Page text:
P15 The Four “N’s” of Community Work Neighborly Natural Not Know-sy Non Judgmental
P16 Neighborly acknowledging people by name and talking to them about how they are doing treating people with respect and appreciation for their interests showing your concern for their problems offering to assist with problems - short of solving problems for them Natural not pushing too hard or too fast for acceptance acknowledging your anxiety as natural and dealing with it keeping your unique role -- and its limitation explicit finding a style appropriate to you and your role The Four “N’s” of Community Work
P16 Not Know-sy assuming you know nothing about anything but HIV/AIDS (and even your clients may be able to instruct a thing or two.) active listening without “screen” of prior experience “window shopping” -- total openness to all observable activities, problems, events and their potential meaning Non-Judgmental examining your own values and attitudes and questioning how these may affect your interpretive and other community work skills suspending notions of what is “right” for you embracing the notion that others have their “right” solutions approaching typically “suspect” persons (e.g, personnel in the the police department) as potential allies The Four “N’s” of Community Work
P17 Personal Safety: Do not put yourself in risky situations. The potential for danger in this line of work should neither be over-dramatized nor underplayed. The turf on which the work is to be done can be tough. Do not take unnecessary risks. Professionalism: Maintain your role and know the seriousness of your tasks. Know your limits. Value the work being done and your important role in helping to stem the HIV/AIDS epidemic. This is life or death work. Limit setting is vital. Stay within your professional role, and always understand what is to be done. Professional Standards for Outreach Workers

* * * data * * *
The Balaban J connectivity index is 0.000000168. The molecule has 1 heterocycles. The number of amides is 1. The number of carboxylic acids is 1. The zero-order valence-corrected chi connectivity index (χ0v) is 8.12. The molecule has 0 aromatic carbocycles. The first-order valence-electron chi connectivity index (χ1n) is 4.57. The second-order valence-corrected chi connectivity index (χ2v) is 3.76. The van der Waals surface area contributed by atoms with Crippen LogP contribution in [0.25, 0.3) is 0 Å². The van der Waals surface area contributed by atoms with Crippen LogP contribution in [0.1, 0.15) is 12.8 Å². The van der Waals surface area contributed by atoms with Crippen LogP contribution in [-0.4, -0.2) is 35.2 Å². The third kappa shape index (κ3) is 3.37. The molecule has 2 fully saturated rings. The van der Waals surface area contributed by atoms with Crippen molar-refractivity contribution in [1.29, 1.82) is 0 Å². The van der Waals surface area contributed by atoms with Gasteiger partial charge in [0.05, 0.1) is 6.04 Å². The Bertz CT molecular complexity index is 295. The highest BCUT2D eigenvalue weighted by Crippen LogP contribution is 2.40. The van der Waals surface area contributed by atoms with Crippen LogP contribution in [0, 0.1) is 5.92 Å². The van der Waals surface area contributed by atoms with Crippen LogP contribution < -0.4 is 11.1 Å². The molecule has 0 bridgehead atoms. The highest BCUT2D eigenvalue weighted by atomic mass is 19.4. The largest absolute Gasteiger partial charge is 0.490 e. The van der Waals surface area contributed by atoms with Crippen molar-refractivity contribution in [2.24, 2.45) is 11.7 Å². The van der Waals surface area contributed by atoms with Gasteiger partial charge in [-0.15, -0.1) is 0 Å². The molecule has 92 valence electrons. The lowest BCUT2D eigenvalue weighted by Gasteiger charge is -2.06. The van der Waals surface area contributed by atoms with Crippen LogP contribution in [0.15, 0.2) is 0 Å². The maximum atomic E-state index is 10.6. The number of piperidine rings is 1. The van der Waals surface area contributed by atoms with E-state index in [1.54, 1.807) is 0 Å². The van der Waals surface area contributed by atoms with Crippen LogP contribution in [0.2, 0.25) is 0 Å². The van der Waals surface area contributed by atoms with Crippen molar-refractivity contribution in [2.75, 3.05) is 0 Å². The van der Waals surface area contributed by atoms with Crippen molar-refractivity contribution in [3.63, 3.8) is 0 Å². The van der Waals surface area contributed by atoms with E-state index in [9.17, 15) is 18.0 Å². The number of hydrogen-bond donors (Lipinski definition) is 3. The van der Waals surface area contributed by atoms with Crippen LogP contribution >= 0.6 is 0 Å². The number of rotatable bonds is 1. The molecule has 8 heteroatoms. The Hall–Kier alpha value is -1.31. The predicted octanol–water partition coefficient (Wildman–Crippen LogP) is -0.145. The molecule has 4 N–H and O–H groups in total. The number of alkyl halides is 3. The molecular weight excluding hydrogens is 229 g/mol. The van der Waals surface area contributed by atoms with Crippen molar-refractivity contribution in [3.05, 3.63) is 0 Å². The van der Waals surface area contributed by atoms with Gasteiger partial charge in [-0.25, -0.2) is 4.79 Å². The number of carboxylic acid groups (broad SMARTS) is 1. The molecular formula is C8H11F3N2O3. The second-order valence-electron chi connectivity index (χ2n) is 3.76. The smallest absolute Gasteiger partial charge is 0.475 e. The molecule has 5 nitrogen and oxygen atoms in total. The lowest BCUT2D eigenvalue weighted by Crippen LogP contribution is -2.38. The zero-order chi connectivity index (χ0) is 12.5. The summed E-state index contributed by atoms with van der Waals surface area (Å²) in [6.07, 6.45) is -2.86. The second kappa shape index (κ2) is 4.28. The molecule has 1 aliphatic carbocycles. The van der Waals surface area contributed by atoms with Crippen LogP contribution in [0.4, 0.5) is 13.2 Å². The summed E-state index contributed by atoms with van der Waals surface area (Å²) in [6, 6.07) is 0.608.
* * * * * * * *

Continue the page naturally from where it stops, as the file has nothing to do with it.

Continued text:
P17 Credibility: Build trust with those individuals in the community with whom you need to work Diffuse any suspicions Build trust not only with substance abusers, but also with community leaders and owners of stores, bars, and neighborhood hangouts. Presence: Presence includes all of the above plus developing an effective personal style so that individuals on the street and community leaders value your role as a resource person and view you as an authority in the community. Professional Standards for Outreach Workers
P18 Do’s and Don’ts Do Do Not Carry ID at all times Let clients know the limits of your job Emphasize the value of your job and the loss if you or your job is endangered. Maintain confidentiality Go in pairs Respect clients Set boundaries Wear neutral colors Let someone know where you are Drink or do other drugs on the job Buy or receive drugs Buy or receive property of any value from clients. Ask about or listen to trafficking information (except to locate outreach areas. Reveal too much personal information. Transporting clients Wear jewelry or expensive shoes/clothes, etc.
P19 Approaches to Target Populations Key escort Gatekeepers Target Population Leafletting Outreach worker begins here
P20 There are at least three basic approaches one can take to enter a given target population. All are appropriate, and they are not mutually exclusive. As listed below, these approaches represent increasingly closer access to your contact for risk reduction education. Leafletting: street corners, facilities or events where you can reach the community with materials or presentations Basic Approaches to Target Populations “tupperware” type parties sports / community centers parks / playgrounds